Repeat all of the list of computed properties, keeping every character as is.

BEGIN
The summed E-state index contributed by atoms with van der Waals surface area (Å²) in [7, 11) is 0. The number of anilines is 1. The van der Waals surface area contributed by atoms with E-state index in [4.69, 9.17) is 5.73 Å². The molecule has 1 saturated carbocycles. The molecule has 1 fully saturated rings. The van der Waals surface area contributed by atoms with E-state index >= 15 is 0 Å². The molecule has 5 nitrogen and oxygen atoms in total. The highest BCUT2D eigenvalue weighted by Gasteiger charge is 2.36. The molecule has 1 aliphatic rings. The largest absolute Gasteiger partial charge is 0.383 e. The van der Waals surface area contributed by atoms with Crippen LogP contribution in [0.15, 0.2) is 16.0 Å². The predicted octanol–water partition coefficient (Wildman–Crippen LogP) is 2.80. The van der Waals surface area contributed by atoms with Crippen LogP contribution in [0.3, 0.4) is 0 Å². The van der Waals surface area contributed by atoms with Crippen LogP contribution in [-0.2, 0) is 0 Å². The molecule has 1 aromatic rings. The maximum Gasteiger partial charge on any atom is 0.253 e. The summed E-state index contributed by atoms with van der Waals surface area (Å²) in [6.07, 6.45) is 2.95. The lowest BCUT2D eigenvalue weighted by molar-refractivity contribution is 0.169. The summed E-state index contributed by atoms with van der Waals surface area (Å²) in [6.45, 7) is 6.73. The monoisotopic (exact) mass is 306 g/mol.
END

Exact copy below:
The summed E-state index contributed by atoms with van der Waals surface area (Å²) in [7, 11) is 0. The number of anilines is 1. The van der Waals surface area contributed by atoms with E-state index in [4.69, 9.17) is 5.73 Å². The molecule has 1 saturated carbocycles. The molecule has 1 fully saturated rings. The van der Waals surface area contributed by atoms with E-state index >= 15 is 0 Å². The molecule has 5 nitrogen and oxygen atoms in total. The highest BCUT2D eigenvalue weighted by Gasteiger charge is 2.36. The molecule has 1 aliphatic rings. The largest absolute Gasteiger partial charge is 0.383 e. The van der Waals surface area contributed by atoms with Crippen LogP contribution in [0.15, 0.2) is 16.0 Å². The predicted octanol–water partition coefficient (Wildman–Crippen LogP) is 2.80. The van der Waals surface area contributed by atoms with Crippen LogP contribution in [0.3, 0.4) is 0 Å². The van der Waals surface area contributed by atoms with Crippen LogP contribution in [-0.2, 0) is 0 Å². The molecule has 1 aromatic rings. The maximum Gasteiger partial charge on any atom is 0.253 e. The summed E-state index contributed by atoms with van der Waals surface area (Å²) in [6.07, 6.45) is 2.95. The lowest BCUT2D eigenvalue weighted by molar-refractivity contribution is 0.169. The summed E-state index contributed by atoms with van der Waals surface area (Å²) in [6.45, 7) is 6.73. The monoisotopic (exact) mass is 306 g/mol.